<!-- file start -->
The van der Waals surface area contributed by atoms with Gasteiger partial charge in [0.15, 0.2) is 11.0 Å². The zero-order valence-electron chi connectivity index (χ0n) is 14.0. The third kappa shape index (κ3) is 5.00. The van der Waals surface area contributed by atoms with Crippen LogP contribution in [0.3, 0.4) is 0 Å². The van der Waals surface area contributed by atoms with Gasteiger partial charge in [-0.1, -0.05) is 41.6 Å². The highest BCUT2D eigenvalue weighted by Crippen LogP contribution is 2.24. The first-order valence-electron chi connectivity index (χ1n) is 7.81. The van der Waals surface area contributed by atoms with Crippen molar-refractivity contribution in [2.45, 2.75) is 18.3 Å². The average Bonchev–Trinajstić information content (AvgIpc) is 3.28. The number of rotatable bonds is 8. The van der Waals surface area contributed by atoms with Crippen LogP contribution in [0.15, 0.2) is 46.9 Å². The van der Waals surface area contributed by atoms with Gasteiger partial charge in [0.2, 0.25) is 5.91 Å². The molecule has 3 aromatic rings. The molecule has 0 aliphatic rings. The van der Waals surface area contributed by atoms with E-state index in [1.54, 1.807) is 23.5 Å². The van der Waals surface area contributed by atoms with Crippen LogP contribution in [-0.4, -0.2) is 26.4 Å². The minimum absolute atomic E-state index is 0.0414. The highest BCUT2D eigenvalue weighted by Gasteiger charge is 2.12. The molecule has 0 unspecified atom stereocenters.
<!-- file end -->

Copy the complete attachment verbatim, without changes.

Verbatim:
The van der Waals surface area contributed by atoms with Gasteiger partial charge in [0.15, 0.2) is 11.0 Å². The zero-order valence-electron chi connectivity index (χ0n) is 14.0. The third kappa shape index (κ3) is 5.00. The van der Waals surface area contributed by atoms with Crippen LogP contribution in [0.3, 0.4) is 0 Å². The van der Waals surface area contributed by atoms with Gasteiger partial charge in [-0.1, -0.05) is 41.6 Å². The highest BCUT2D eigenvalue weighted by Crippen LogP contribution is 2.24. The first-order valence-electron chi connectivity index (χ1n) is 7.81. The van der Waals surface area contributed by atoms with Crippen molar-refractivity contribution in [2.45, 2.75) is 18.3 Å². The average Bonchev–Trinajstić information content (AvgIpc) is 3.28. The number of rotatable bonds is 8. The van der Waals surface area contributed by atoms with Crippen LogP contribution in [0.15, 0.2) is 46.9 Å². The van der Waals surface area contributed by atoms with Gasteiger partial charge in [0.2, 0.25) is 5.91 Å². The molecule has 3 aromatic rings. The molecule has 0 aliphatic rings. The van der Waals surface area contributed by atoms with E-state index in [1.54, 1.807) is 23.5 Å². The van der Waals surface area contributed by atoms with Crippen LogP contribution in [-0.4, -0.2) is 26.4 Å². The minimum absolute atomic E-state index is 0.0414. The highest BCUT2D eigenvalue weighted by Gasteiger charge is 2.12. The molecule has 0 unspecified atom stereocenters.